Ramachandra Guha is at it again: telling the world that we (the Congress) are incapacitating ourselves from dismantling the horrific, incompetent edifice of the Modi Government. For him, what stands between our version of perestroika and the present is the dynastic politics of the Congress. Who is to remind him that the two notable scions who left the Congress cannot shake off their family connections? Certainly, Guha is an honourable man and Mark Antony would said so about the distinguished historian. But he wears blinkers. No one questions his right to reject Rahul Gandhi as an alternative to the horrors we face. Thankfully, he concedes civility to the leader he dismisses because of his name and the sad coincidence of having arrived on the political stage when politics was going seriously wrong.
Reject anyone you wish, Mr. Historian, but surely you are not serious about Ms Mahua Moitra as an alternative, delightful, as her political demeanour and vocabulary might be.
I imagine that Guha could have marshalled many arguments to reject Rahul Gandhi and dismiss those of us who have the courage of our conviction in publicly standing by him. After all, many people reject PM Modi and the unthinking legions that support him despite the devastation we see around us. But must an honourable historian and intellectual twist words only to underscore a priori opinions? Taking objection to my tweet about the "once and future king of democracy" which was about Rahul Gandhi, he said it was in 'bad taste' and sought to instruct me (as a Senior Advocate, he underscored) that Republics do not have kings. But surely, he did not have to edit my tweet by reducing it to 'once and future king', leaving out 'democracy'. Was he unable to persuade even himself that by using or including the expression 'democracy', he could still make a point? I am curious that the romance of Camelot, once used to describe late President John Kennedy by his widow, Jacqueline Kennedy, is unfamiliar to Guha. Or perhaps he does not think the lay reader deserves to dwell upon such erudition. He might have said 'king' and 'democracy' do not gel together just as 'king of tragedy', or, closer home to Guha, a 'king of spin' may be equally objectionable.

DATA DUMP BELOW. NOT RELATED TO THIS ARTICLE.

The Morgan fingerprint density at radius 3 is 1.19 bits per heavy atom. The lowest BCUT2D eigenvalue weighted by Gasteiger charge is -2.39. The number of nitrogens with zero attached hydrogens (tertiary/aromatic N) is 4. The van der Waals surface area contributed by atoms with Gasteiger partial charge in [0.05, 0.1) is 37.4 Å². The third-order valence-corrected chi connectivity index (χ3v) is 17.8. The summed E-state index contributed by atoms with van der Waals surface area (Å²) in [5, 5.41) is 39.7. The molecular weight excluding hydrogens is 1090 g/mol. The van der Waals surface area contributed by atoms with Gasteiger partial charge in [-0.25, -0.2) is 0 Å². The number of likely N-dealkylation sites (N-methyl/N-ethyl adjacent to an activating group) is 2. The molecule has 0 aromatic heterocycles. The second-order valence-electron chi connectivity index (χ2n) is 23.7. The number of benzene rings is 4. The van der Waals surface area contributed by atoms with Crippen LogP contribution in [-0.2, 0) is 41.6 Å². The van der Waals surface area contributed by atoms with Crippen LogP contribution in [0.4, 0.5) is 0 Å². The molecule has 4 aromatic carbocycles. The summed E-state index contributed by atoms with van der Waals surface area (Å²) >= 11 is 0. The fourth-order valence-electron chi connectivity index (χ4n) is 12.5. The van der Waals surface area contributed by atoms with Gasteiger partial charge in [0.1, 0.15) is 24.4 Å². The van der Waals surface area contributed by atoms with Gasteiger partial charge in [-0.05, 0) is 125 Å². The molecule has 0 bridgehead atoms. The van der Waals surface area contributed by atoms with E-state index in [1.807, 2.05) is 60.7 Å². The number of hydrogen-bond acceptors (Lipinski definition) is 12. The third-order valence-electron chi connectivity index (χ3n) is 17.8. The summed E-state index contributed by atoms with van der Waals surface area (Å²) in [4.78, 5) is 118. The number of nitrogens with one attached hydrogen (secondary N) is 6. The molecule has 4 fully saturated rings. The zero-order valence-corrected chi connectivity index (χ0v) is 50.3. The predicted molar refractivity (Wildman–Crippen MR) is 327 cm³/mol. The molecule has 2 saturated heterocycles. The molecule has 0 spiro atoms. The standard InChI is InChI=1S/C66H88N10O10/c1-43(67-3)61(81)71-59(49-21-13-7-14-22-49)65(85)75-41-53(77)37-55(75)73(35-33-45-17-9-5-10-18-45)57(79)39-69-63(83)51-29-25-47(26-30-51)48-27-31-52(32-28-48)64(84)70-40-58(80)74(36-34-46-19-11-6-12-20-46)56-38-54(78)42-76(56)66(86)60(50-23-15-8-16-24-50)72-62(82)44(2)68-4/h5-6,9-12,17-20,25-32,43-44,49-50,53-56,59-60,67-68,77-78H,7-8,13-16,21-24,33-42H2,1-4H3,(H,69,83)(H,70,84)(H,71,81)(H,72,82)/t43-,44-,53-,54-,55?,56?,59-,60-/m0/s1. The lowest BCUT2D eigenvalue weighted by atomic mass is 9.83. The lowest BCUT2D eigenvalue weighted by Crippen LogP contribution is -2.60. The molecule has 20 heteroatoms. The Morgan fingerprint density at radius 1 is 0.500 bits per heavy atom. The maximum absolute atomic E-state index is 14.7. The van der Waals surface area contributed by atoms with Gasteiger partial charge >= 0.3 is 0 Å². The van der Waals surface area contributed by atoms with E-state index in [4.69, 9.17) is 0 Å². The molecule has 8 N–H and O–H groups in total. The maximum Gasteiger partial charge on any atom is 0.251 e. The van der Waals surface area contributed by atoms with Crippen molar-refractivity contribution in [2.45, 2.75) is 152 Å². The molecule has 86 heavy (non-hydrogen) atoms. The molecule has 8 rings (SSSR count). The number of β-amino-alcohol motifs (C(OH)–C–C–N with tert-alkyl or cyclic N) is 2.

If we are to win the war against propaganda experts and fake news purveyors, is falsehood the answer? It has been my experience in courts that a lawyer who feels nervous about the facts of her case tends to become economical with the truth. Contemporary India is yearning for truth, and we must all accept the truth no matter how bitter it is. Of course, like with Guha, we may continue to disagree about what the truth is. The moment someone thinks there is but one truth, and that too, only what they believe to be true, we get the beginning of dictatorship. Many a self-opinionated person have unwittingly ushered in dictatorships but then I need not tell this to a historian.
Guha is not alone in making this mistake. Many powerful leaders are hoping to join hands to take on the might of the BJP. But as we have seen in recent times, they are reluctant to share space in their own region with the Congress whose reach is pan-India, despite the setbacks it has suffered. Sensible coalitions cannot be based on exploiting real or perceived weaknesses, but by exploring strengths that in cooperation and collaboration. Coalition culture must be understood in its true essence and sustained through honest adjustment and bonding over a reasonable timeline, and not just a single election.
We can all work consciously to find the right mix and adjustment, or allow circumstances to force the outcome. Strategy is the name of the game and that needs a clear head unclouded by personal ambition. At the end of the day, team members have to implicitly trust each other, be on the same page about ideology, and need I say, be willing to sacrifice. Ultimately, we are to be judged by the voter, and not scholars who wish to fit the political landscape into their preconceived notion of the solution for our times.
(Salman Khurshid is a senior advocate, Congress party leader, and is a former Minister of External Affairs.)
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